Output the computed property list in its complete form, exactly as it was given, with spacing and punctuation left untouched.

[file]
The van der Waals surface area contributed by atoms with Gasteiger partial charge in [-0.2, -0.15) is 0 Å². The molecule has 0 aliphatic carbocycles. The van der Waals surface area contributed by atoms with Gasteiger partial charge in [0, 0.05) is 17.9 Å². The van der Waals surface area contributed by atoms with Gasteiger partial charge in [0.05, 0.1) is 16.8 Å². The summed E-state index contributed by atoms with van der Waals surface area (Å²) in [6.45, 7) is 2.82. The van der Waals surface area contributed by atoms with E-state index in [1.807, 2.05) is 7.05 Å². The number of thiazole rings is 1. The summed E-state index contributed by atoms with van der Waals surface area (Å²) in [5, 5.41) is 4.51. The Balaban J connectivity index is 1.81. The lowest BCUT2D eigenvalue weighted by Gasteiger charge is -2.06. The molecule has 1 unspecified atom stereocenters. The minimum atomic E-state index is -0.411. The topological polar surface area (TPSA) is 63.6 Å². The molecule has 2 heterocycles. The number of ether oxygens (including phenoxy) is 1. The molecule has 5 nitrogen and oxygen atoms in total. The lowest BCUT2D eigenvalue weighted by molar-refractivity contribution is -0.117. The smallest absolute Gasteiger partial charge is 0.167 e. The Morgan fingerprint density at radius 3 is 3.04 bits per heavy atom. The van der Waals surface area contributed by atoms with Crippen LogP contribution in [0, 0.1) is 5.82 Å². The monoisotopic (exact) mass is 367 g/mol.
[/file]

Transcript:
The van der Waals surface area contributed by atoms with Gasteiger partial charge in [-0.2, -0.15) is 0 Å². The molecule has 0 aliphatic carbocycles. The van der Waals surface area contributed by atoms with Gasteiger partial charge in [0, 0.05) is 17.9 Å². The van der Waals surface area contributed by atoms with Gasteiger partial charge in [0.05, 0.1) is 16.8 Å². The summed E-state index contributed by atoms with van der Waals surface area (Å²) in [6.45, 7) is 2.82. The van der Waals surface area contributed by atoms with E-state index in [1.807, 2.05) is 7.05 Å². The number of thiazole rings is 1. The summed E-state index contributed by atoms with van der Waals surface area (Å²) in [5, 5.41) is 4.51. The Balaban J connectivity index is 1.81. The lowest BCUT2D eigenvalue weighted by Gasteiger charge is -2.06. The molecule has 1 unspecified atom stereocenters. The minimum atomic E-state index is -0.411. The topological polar surface area (TPSA) is 63.6 Å². The molecule has 2 heterocycles. The number of ether oxygens (including phenoxy) is 1. The molecule has 5 nitrogen and oxygen atoms in total. The lowest BCUT2D eigenvalue weighted by molar-refractivity contribution is -0.117. The smallest absolute Gasteiger partial charge is 0.167 e. The Morgan fingerprint density at radius 3 is 3.04 bits per heavy atom. The van der Waals surface area contributed by atoms with Crippen LogP contribution in [0, 0.1) is 5.82 Å². The monoisotopic (exact) mass is 367 g/mol.